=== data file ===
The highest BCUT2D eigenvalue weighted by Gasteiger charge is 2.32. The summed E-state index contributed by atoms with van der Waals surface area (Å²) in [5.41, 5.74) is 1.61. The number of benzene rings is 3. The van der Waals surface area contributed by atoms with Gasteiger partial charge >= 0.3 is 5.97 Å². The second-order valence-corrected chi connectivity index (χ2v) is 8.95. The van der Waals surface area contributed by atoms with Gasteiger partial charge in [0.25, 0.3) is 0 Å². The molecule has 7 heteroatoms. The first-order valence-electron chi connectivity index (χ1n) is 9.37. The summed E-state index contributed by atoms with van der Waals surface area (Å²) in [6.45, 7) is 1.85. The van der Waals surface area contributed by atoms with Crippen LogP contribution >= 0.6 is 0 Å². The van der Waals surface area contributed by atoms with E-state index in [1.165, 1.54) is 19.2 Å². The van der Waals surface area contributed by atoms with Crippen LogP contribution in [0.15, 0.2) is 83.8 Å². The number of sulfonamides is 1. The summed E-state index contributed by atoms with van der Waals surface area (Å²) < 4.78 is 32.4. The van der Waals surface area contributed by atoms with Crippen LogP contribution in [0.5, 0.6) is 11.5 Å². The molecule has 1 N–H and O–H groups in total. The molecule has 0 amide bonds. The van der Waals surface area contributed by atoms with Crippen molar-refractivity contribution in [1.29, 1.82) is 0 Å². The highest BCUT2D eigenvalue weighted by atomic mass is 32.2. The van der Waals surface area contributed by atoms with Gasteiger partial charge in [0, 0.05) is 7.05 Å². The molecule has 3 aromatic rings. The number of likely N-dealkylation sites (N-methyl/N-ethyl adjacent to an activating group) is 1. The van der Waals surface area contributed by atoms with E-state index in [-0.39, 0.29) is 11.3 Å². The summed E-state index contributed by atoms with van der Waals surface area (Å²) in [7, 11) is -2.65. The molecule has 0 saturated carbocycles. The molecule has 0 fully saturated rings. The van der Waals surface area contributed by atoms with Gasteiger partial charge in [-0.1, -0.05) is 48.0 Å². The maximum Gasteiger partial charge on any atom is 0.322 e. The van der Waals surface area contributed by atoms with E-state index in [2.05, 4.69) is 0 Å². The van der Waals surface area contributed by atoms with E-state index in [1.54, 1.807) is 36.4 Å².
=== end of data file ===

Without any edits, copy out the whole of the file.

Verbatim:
The highest BCUT2D eigenvalue weighted by Gasteiger charge is 2.32. The summed E-state index contributed by atoms with van der Waals surface area (Å²) in [5.41, 5.74) is 1.61. The number of benzene rings is 3. The van der Waals surface area contributed by atoms with Gasteiger partial charge >= 0.3 is 5.97 Å². The second-order valence-corrected chi connectivity index (χ2v) is 8.95. The van der Waals surface area contributed by atoms with Gasteiger partial charge in [0.25, 0.3) is 0 Å². The molecule has 7 heteroatoms. The first-order valence-electron chi connectivity index (χ1n) is 9.37. The summed E-state index contributed by atoms with van der Waals surface area (Å²) in [6.45, 7) is 1.85. The van der Waals surface area contributed by atoms with Crippen LogP contribution >= 0.6 is 0 Å². The van der Waals surface area contributed by atoms with E-state index in [1.165, 1.54) is 19.2 Å². The van der Waals surface area contributed by atoms with Crippen LogP contribution in [0.15, 0.2) is 83.8 Å². The number of sulfonamides is 1. The summed E-state index contributed by atoms with van der Waals surface area (Å²) < 4.78 is 32.4. The van der Waals surface area contributed by atoms with Crippen LogP contribution in [0.5, 0.6) is 11.5 Å². The molecule has 1 N–H and O–H groups in total. The molecule has 0 amide bonds. The van der Waals surface area contributed by atoms with Crippen molar-refractivity contribution in [1.29, 1.82) is 0 Å². The highest BCUT2D eigenvalue weighted by atomic mass is 32.2. The van der Waals surface area contributed by atoms with Gasteiger partial charge in [0, 0.05) is 7.05 Å². The molecule has 3 aromatic rings. The number of likely N-dealkylation sites (N-methyl/N-ethyl adjacent to an activating group) is 1. The van der Waals surface area contributed by atoms with E-state index in [-0.39, 0.29) is 11.3 Å². The summed E-state index contributed by atoms with van der Waals surface area (Å²) in [7, 11) is -2.65. The molecule has 0 saturated carbocycles. The molecule has 0 fully saturated rings. The van der Waals surface area contributed by atoms with Gasteiger partial charge in [-0.1, -0.05) is 48.0 Å². The maximum Gasteiger partial charge on any atom is 0.322 e. The van der Waals surface area contributed by atoms with E-state index in [2.05, 4.69) is 0 Å². The van der Waals surface area contributed by atoms with E-state index in [1.54, 1.807) is 36.4 Å².